For others, like South Australia’s Stephen and Helen Treloar and Colin and Glenda Dohnt, winning the three-year-old with the same cow that won Grand Champion Holstein at the Adelaide Royal gave them further validation on a young cow that is rattling cages.
Steven and Colin were not raised on farms, so the achievement puts their passion for the industry into perspective.
“For me, the standard in the On-Farm Competition is higher than at the Adelaide Royal,” Stephen Treloar said. “Because guys like Magpie (Geoff Hutcheson, Windy Vale Holsteins) don’t show at Adelaide, but they have outstanding cows, and they do enter the On-Farm.
“And, the successes like the On-Farm just keep you going. It’s a great way to get positive again, because without those little things, it is very tough in the industry. These competitions are so important for us all, and we are grateful to Semex, Holstein Australia and all the volunteers who make it happen.”
In Western Australia, the Ravenhill family first came back into last year’s competition after an absence of close to seven years and their decision spoke to the heart of the competition.
Moonaralla Holsteins, which is run by Ken and Bonnie Ravenhill (with the support of Ken’s parents, Graham and Jan) won Champion and Reserve Champion in the five-year-old class with two Regancrest Reginald daughters. Of their eight entries, six placed in the top-five in the state. They had two finish 4th and 5th in the two-year-old class, a 4th in the three-year-old, no entries in the four-year-old, they won the five-year-old quinella, and achieved a 3rd in the mature class.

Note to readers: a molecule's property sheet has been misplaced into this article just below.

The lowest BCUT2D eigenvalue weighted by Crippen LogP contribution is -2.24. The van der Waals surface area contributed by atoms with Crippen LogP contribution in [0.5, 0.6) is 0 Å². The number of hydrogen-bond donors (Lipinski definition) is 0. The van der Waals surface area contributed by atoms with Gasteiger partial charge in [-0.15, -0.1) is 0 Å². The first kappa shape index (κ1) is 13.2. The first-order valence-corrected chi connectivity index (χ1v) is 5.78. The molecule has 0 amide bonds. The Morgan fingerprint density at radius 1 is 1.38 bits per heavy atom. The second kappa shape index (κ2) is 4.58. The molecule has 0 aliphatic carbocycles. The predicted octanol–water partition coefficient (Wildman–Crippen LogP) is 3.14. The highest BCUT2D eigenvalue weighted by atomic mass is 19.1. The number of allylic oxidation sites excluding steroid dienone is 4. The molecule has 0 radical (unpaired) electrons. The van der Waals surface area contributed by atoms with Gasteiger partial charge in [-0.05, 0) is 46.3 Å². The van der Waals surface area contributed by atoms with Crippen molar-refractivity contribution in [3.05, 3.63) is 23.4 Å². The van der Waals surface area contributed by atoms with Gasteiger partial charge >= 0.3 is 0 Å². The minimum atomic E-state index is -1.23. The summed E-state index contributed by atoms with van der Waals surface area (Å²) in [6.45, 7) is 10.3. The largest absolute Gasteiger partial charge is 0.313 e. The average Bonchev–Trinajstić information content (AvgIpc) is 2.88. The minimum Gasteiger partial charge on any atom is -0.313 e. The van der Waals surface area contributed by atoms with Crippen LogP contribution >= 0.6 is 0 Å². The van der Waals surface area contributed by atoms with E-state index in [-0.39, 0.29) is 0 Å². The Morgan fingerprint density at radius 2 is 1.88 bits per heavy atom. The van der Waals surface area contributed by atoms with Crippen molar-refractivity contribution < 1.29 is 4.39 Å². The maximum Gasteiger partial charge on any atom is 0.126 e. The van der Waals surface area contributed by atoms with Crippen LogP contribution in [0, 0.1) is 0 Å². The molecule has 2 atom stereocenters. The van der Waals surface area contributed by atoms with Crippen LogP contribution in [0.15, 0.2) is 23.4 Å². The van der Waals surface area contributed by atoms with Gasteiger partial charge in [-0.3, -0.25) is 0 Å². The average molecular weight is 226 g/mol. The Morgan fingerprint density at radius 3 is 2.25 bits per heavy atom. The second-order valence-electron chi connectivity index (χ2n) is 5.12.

This is a family milking 1200 cows in three herds through a 60-stand rotary dairy near Albany – the port city in the Great Southern region of Western Australia, 418 km south-east of Perth.
Succession planning, a busy farm and four young children had taken all of Ken and Bonnie’s energy until last year. Ken said they had always focused on using functional high-type sires, it wasn’t until they entered the competition that they could get a real feel for where their herd stood against their peers.
New South Wales included 582 cows from 115 breeders that covered 3500km from Wagga Wagga to Tamworth and everywhere in between.
A first-time Champion, and a classic example of the value of the On-Farm Competition was Brett and Anne Jessop, from Cobargo. The couple won the four-year-old class with Smallridge Shadow Rainbow. Sired by B-Crest Shadow, Rainbow is part of a 250-cow herd milked through a 20 a-side swingover herringbone dairy on 800 acres (including 200 acres which are leased).
Rainbow was the result of the couple buying a line of heifers from Craig Whatman, from Robertson. Brett, who spent a year working at the well-known Canadian Holstein herd, Ferme Gillette, in Ontario when he was younger is fully aware of his herd’s potential. But nowadays when showing is lined up against daily chores, daily chores wins.
Queensland solved the challenge of finding a meeting place for presentations in a big state by livestreaming its judge’s comments through Facebook.
This year’s judge – South Australia’s Rob Walmsley – was pushing it to be away from his Mt Gambier share-farming position milking 330 cows for five days.